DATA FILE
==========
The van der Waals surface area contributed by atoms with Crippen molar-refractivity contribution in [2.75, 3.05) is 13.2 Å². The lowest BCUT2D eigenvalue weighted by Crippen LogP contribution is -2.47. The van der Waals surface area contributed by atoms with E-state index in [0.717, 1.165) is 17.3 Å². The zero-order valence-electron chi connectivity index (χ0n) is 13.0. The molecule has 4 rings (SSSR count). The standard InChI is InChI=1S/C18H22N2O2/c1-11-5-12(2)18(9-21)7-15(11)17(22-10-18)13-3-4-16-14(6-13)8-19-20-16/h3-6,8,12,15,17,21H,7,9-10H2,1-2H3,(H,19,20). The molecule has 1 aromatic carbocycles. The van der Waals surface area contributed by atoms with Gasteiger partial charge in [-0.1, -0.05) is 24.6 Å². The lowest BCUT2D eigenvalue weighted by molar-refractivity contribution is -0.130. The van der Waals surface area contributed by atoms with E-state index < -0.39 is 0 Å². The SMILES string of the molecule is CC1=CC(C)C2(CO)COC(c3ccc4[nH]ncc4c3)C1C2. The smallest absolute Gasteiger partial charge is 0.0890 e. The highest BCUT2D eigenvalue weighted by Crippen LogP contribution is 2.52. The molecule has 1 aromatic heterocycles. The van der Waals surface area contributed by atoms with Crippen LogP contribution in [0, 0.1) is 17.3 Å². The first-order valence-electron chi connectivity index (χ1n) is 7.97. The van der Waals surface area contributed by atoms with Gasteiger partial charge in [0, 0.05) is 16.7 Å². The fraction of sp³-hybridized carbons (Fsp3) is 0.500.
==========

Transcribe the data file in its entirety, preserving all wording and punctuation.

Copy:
The van der Waals surface area contributed by atoms with Crippen molar-refractivity contribution in [2.75, 3.05) is 13.2 Å². The lowest BCUT2D eigenvalue weighted by Crippen LogP contribution is -2.47. The van der Waals surface area contributed by atoms with E-state index in [0.717, 1.165) is 17.3 Å². The zero-order valence-electron chi connectivity index (χ0n) is 13.0. The molecule has 4 rings (SSSR count). The standard InChI is InChI=1S/C18H22N2O2/c1-11-5-12(2)18(9-21)7-15(11)17(22-10-18)13-3-4-16-14(6-13)8-19-20-16/h3-6,8,12,15,17,21H,7,9-10H2,1-2H3,(H,19,20). The molecule has 1 aromatic carbocycles. The van der Waals surface area contributed by atoms with Gasteiger partial charge in [-0.1, -0.05) is 24.6 Å². The lowest BCUT2D eigenvalue weighted by molar-refractivity contribution is -0.130. The van der Waals surface area contributed by atoms with E-state index < -0.39 is 0 Å². The SMILES string of the molecule is CC1=CC(C)C2(CO)COC(c3ccc4[nH]ncc4c3)C1C2. The smallest absolute Gasteiger partial charge is 0.0890 e. The highest BCUT2D eigenvalue weighted by Crippen LogP contribution is 2.52. The molecule has 1 aromatic heterocycles. The van der Waals surface area contributed by atoms with Crippen LogP contribution in [0, 0.1) is 17.3 Å². The first-order valence-electron chi connectivity index (χ1n) is 7.97. The van der Waals surface area contributed by atoms with Gasteiger partial charge in [0, 0.05) is 16.7 Å². The fraction of sp³-hybridized carbons (Fsp3) is 0.500.